Thursday, 29 September 2022 02:00 pm – Friday, 30 September 2022 12:30 pm
This event is in the past.
The IEP Annual Conference is an academic conference organised annually with the Academic Advisory Board of IEP. After two years of virtual meetings and online events, the Conference will again take place as on-site event in Berlin. The overarching goal of the conference is to communicate clearly and extensively Germany’s European policy in the context of the elections in Germany (2021), France, Hungary and the upcoming elections in Italy (2022) as well as the implications of Russia’s war against Ukraine for the EU. Specifically, participants will discuss the EU’s foreign, security and defence policy with regard to the watershed moment (“Zeitenwende”), the protection of the rule of law within the EU, the EU economy, and the EU’s ability to advance climate action.
The aim of the conference is to allow the exchange between invited academics and practitioners. Young as well as experienced academics will reflect together with representatives from European politics and civil society on European policy challenges and develop common solutions to topical essential questions.
The Future of the EU’s Foreign, Security and Defence Policy
Russia’s war against Ukraine in 2022 has made the risk of a war in the EU real. In order to guarantee peace and security within and beyond the borders of the EU, EU member states still have to reinforce the Strategic Compass through more effective implementation. At the same time, EU countries have to work more closely together within NATO and strengthen further the EU’s strategic autonomy. The EU has yet to take concrete steps to be a Europe that takes responsibility for itself against global threats.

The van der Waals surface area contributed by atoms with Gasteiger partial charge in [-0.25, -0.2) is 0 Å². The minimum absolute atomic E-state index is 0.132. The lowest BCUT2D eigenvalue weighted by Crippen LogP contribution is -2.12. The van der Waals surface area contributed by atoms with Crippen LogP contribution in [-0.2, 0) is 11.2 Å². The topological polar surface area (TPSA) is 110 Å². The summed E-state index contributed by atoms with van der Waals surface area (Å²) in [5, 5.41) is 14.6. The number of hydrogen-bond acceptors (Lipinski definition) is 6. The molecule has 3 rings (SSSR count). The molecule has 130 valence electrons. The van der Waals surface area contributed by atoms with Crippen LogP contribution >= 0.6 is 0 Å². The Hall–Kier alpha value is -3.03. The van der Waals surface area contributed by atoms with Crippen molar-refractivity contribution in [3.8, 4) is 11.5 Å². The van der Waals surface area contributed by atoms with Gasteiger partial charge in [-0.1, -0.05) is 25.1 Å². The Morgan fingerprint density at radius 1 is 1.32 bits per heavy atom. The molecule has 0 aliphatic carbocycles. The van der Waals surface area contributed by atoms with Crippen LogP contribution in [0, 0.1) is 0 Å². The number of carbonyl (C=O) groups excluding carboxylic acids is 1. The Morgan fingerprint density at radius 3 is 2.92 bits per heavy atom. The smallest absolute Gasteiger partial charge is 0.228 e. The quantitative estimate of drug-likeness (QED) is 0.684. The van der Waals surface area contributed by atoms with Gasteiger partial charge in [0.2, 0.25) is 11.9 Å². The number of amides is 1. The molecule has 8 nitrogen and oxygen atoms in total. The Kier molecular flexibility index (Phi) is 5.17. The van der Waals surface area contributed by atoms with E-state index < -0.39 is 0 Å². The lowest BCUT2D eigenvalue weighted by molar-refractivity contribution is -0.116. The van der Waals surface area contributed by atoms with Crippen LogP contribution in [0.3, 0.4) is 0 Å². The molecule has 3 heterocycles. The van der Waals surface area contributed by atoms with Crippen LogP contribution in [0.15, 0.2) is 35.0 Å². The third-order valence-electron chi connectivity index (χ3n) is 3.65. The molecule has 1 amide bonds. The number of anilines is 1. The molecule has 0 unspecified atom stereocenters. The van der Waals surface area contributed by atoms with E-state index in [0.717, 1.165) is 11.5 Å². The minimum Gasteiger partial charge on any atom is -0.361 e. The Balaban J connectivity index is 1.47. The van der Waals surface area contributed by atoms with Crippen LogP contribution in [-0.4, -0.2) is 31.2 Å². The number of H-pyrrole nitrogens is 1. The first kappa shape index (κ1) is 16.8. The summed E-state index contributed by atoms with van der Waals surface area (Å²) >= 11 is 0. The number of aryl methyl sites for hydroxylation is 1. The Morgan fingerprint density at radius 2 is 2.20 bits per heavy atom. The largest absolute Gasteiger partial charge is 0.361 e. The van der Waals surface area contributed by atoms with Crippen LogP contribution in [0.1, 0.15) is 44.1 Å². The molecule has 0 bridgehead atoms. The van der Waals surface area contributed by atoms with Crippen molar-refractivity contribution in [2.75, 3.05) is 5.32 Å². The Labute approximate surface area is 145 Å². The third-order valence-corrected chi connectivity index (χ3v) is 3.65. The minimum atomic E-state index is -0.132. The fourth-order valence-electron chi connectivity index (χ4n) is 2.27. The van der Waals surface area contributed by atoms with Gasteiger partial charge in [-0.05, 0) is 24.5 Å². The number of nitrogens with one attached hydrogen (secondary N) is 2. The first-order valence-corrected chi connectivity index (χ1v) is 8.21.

The Future of the Rule of Law in Europe: What does it take?
Despite the generally pro-EU and pro-democratic views maintained by their populations, Hun-gary, just like Poland, continuously violates the rule of law, undermines minority rights and me-dia freedom as well as facilitates corruption, which is also a significant problem in Bulgaria. All measures previously applied by European institutions to curb the rule of law erosion in Hungary and Poland failed. Against this backdrop, the Commission, following the pressure from the Eu-ropean Parliament, is for the first time employing the rule of law conditionality mechanism. It remains an open question whether the current institutional set-up is sufficient to counter effec-tively rule of law violations within the EU.
The Future of the EU’s Economy
Russia’s war against Ukraine and the resulting sanctions from the EU present growth and fiscal challenges globally and renewed threats of divergence among Eurozone members. As already witnessed during the pandemic, the conflict in Ukraine is another external shock that will im-pact the bloc of EU members differently depending on national economies. The EU’s energy market dependency from Russia and growing inflation call for united and sustainable decisions, for example by extending joint borrowing programmes initiated during the pandemic or by re-deploying COVID-19 recovery funds.
The Future of EU’s Climate Policy: Internal and External Challenges
The EU has to face both internal as well as external challenges when it comes to its climate pol-icy. Despite recent agreements on the legislative proposals in the ‘Fit for 55’ package and new strategies such as the REPowerEU Plan of May 2022, an exacerbated climate crisis and rising en-ergy prices call for further rapid reform measures. Other measures, the ʿgreen taxonomyʾ in par-ticular, continue to be heavily debated in EU institutions and among Member States. The EU's path to achieving its long-ago agreed climate targets is paved with internal disagreements. At the same time, the EU needs to advance global action through climate diplomacy and cooperation initiatives, in order to ensure the effectiveness of development cooperation while building capacity to support partner countries in their efforts to achieve climate goals.